Within weeks of its meteoric rise to the center of the pop cultural zeitgeist, the Quarantini remains a nebulous thing. There are those who believe it can be anything you want it to be, including concoctions built on ice cream or Emergen-C—stretching the already dubious ‘tini template into unchartered territory. The opposing camp, meanwhile, maintains that a true Quarantini must conform to the Martini template.
While the latter might seem unduly restrictive at first glance, the Martini blueprint can be easily stretched to accommodate just about any preference, from low-proof and floral, to boozy and murderously dry. So, may we suggest that if you plan to make yourself a Quarantini, make it a Martini?
In his Means of Preservation, for example, bartender John Gersten takes the familiar two-to-one ratio of gin to modifier, but splits the dry vermouth quotient with St-Germain elderflower liqueur. Finished with two dashes of celery bitters, the drink offers a fresh, grassier interpretation of the typically dry formula.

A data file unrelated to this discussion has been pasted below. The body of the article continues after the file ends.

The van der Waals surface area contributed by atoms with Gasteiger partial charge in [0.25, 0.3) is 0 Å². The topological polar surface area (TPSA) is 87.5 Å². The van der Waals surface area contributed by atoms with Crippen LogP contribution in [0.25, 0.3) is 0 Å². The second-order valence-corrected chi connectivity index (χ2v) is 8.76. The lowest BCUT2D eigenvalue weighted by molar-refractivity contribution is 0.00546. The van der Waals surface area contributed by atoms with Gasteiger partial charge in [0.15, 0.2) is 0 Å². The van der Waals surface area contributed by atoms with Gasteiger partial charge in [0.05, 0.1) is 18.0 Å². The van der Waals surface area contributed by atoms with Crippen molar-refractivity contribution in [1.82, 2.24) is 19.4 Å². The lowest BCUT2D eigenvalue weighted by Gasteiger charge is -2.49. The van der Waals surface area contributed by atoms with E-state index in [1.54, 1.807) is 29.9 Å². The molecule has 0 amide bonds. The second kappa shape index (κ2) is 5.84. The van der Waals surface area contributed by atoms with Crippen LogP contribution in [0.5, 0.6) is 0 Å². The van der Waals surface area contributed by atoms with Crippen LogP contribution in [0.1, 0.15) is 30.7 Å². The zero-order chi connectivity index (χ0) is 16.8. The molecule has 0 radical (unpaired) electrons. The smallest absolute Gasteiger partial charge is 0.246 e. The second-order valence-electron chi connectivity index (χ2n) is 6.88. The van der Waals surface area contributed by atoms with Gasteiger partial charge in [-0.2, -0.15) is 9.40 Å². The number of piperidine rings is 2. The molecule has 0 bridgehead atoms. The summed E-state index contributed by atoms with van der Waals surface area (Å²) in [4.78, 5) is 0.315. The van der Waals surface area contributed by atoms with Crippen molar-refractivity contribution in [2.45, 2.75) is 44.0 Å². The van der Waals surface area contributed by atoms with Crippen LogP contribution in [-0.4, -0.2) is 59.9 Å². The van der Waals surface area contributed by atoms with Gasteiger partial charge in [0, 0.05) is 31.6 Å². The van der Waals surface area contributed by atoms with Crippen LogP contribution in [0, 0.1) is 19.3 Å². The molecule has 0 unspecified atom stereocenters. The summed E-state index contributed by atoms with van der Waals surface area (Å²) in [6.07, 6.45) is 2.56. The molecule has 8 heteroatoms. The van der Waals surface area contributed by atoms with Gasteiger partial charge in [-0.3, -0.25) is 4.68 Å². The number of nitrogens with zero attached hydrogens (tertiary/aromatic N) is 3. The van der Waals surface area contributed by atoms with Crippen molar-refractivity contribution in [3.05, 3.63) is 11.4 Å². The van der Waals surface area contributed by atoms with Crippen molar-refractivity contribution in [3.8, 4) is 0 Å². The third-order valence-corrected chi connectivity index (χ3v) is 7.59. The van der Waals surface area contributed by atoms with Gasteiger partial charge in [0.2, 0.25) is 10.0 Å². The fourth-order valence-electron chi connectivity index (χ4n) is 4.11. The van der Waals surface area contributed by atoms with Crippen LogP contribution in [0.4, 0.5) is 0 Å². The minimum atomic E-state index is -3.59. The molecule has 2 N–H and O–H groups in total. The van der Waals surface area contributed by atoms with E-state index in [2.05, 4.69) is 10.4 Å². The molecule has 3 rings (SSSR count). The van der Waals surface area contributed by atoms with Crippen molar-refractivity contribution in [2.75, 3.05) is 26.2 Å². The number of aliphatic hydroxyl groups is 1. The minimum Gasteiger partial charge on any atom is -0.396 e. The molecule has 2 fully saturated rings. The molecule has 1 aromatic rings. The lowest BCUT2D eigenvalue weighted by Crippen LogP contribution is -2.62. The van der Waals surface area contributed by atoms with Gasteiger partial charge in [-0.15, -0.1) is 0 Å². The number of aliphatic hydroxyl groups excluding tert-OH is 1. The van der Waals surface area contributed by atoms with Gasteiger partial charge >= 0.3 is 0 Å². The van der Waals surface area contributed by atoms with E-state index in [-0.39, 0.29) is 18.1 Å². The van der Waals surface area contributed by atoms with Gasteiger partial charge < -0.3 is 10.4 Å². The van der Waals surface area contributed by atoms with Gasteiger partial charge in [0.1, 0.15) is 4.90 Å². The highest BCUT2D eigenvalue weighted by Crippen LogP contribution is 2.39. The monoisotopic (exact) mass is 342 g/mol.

Perhaps the most common modification to the Martini recipe, however, is the addition of sherry. When it takes the place of dry vermouth, the Martini drifts towards Tuxedo territory, as in Thomas Waugh’s pre-batched and pre-chilled version for The Bar in New York. In Chip Tyndale’s Orchid Thief, meanwhile, sherry plays the starring role, taking the place of gin altogether, while a splash of Bénédictine adds subtle spice to this low-proof alternative. You wouldn’t exactly call it a Martini, but it is undoubtedly cut from the cloth.
Even within the classic two-ingredient recipe of gin and dry vermouth variation abounds. Meaghan Dorman’s Gibson, for example, showcases the outsize impact of a house-pickled cocktail onion. While the Duke’s Martini takes a more austere approach. With just a few dashes of dry vermouth topped by four ounces of ice-cold gin (or vodka) straight from the freezer, it’s the classic cocktail’s most rugged, no-fucks-given iteration. In other words, it’s the perfect Quarantini.